DERBY – Developers who want to construct two industrial size wind turbines on two farms just east of the Village of Derby Line met with Derby officials at a private meeting Tuesday. One turbine would be located on Grandview Farm owned by the Davis family, and the other on Smugglers Hill Farm owned by Jayne and Jonathan Chase.
The purpose of the meeting was to prepare for the select board’s public meeting scheduled for Jan. 9 at 6:30 PM and to introduce a new partner in the project, Jeffrey Hollender, a business strategy consultant from Burlington.
Developers will attend the select board meeting to address questions and concerns.
The Town of Holland has various concerns over the project and developers may be attending a Holland Select Board meeting sometime in January to address the town’s concerns.
Present at the Tuesday meeting were Derby Select Board Chairman Brian Smith, select board member Karen Jenne, Derby Line Trustee Keith Beadle, Derby Zoning Administrator Bob Kelley, and the developers, including Chad Farrell of Encore Redevelopment of Burlington, the firm spearheading the project.
Jenne has various concerns regarding the project and feels that her question and concerns remain unanswered even after the meeting Tuesday. Among Jenne’s concerns are potential adverse health effects from noise including infrasound, quality of life issues, shadow flicker, public safety, and property values. Jenne is also concerned about the blasting that would occur during construction. Jenne is concerned that the project would help the individuals farmers but could hurt other farms.
Tami LaPointe operates an equine boarding and educational facility at her home on Goodall Road. She is an adjacent landowner to the Chase farm and the turbine would be located approximately a half mile from her home.
LaPointe suffers from Meniere’s disease, which is associated with the inner ear. LaPointe is very concerned that the noise from the turbines will have a negative impact on her health and that the symptoms are more pronounced in people with her condition.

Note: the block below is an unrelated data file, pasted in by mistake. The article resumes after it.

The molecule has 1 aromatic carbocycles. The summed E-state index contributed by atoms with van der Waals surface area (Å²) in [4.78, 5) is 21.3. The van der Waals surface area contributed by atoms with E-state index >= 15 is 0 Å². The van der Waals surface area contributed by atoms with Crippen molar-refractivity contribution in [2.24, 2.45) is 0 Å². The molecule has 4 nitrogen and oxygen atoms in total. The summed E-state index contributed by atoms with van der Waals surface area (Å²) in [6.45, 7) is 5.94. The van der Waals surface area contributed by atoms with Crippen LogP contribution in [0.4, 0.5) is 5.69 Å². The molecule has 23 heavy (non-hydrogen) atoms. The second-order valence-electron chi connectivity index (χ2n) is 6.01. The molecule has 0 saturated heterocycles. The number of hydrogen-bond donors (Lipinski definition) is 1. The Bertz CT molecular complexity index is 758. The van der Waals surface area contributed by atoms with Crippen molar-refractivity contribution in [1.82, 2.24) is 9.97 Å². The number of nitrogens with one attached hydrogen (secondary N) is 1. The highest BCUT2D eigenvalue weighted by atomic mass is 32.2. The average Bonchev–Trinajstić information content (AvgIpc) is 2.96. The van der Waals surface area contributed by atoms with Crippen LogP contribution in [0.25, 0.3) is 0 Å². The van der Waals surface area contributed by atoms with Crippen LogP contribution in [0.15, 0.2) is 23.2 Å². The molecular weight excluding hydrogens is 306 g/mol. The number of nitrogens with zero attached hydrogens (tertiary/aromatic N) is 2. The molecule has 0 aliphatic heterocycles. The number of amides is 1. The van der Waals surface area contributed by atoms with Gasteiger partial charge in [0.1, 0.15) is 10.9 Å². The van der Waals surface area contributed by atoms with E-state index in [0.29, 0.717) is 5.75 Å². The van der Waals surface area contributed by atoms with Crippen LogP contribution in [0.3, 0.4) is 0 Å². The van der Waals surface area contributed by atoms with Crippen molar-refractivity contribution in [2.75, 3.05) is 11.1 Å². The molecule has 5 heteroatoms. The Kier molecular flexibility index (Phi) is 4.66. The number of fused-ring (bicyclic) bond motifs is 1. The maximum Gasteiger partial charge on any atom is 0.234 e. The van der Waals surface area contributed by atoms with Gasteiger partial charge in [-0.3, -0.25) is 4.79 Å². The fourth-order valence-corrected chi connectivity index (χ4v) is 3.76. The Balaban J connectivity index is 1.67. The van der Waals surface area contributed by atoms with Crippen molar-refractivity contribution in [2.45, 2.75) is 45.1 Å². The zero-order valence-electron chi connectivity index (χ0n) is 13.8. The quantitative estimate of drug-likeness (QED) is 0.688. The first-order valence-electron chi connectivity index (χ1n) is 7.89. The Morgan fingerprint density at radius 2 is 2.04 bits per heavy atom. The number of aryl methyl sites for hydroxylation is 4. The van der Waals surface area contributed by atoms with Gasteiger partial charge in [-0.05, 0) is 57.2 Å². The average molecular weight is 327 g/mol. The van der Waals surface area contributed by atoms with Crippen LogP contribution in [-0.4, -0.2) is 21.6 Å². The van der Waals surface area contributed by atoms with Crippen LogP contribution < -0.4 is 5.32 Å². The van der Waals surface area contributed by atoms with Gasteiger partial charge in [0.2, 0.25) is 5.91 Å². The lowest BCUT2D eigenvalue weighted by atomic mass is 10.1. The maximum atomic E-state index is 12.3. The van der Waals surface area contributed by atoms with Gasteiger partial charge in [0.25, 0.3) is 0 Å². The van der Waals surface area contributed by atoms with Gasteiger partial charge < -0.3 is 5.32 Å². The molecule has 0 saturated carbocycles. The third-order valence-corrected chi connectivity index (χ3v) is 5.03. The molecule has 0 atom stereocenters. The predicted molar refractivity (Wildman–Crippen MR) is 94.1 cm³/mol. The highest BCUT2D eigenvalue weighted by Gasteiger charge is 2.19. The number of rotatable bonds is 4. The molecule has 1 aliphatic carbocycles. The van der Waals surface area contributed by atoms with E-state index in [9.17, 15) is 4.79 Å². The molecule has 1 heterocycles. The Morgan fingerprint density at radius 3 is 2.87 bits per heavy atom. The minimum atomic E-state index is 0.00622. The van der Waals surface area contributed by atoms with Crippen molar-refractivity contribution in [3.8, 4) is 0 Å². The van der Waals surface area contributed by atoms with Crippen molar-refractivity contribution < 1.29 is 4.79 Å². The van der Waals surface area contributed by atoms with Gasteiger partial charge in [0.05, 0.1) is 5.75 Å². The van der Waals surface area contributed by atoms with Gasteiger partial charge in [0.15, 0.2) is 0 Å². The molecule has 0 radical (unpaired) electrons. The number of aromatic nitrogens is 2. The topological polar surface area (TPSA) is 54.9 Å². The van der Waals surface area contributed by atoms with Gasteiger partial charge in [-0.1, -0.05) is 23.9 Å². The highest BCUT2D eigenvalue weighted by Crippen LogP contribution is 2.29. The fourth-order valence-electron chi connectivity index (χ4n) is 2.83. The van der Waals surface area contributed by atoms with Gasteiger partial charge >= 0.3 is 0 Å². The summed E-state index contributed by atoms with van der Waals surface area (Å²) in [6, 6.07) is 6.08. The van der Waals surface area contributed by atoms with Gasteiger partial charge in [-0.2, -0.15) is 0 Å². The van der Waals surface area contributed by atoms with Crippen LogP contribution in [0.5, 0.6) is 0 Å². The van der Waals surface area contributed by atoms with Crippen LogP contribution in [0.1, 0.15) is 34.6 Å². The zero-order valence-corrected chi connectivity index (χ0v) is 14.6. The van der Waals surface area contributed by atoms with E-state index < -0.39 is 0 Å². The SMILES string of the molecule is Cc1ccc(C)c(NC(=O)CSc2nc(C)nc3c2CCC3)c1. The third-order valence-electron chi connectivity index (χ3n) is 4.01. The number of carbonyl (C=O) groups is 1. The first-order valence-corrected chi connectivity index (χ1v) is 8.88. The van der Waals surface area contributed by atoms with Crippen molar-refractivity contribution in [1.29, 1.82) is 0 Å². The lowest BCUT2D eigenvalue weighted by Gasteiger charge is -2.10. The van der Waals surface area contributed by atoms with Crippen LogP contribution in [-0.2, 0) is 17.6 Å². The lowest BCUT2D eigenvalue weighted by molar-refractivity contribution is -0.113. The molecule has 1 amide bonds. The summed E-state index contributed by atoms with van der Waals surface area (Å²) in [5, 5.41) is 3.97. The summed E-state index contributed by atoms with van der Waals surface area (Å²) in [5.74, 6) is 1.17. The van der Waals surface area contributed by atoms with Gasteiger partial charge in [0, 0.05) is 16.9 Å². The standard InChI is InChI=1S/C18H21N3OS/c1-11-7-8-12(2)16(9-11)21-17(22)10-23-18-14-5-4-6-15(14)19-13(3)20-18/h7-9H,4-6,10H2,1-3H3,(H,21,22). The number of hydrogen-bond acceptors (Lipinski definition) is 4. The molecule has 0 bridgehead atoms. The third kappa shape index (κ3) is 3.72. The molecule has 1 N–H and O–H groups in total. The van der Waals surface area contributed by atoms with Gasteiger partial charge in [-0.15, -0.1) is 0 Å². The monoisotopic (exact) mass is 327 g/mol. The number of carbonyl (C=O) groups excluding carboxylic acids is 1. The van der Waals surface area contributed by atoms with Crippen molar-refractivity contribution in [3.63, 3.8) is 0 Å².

LaPointe is also concerned that the noise and shadow flicker from the turbines would affect the horses on her property. She said that some who board horses on her property have stated their concern.
LaPointe wrote a letter to the Public Service Board stating these issues: “My obvious concern is that my ability to continue my business on my property will be severely comprised or even impossible. I will likely lose much of my business as boarders will move their horses elsewhere to be sure their horses do not become sick from the effects of the nearby wind turbine.”
Concerns about ice throw and the safety of horses and their riders were also raised by Lapointe. The potential for reduced property values, having to move to continue her livelihood, and health impacts were all addressed in the letter by LaPointe.
“While I have an open mind about wind power, I am concerned that this project is extremely detrimental to my interests due to the placement of the turbines so close to my residence and my business,” LaPointe said. “I feel I also have the right to be able to conduct my business on my property and expect that activities on my neighbor’s property should not impact my business and my health.”
Developers applied for Certificate of Public Good with the PSB in December and requested an expedited process. They hope to have the turbines in place in time to qualify for Federal Production tax credits for the project.
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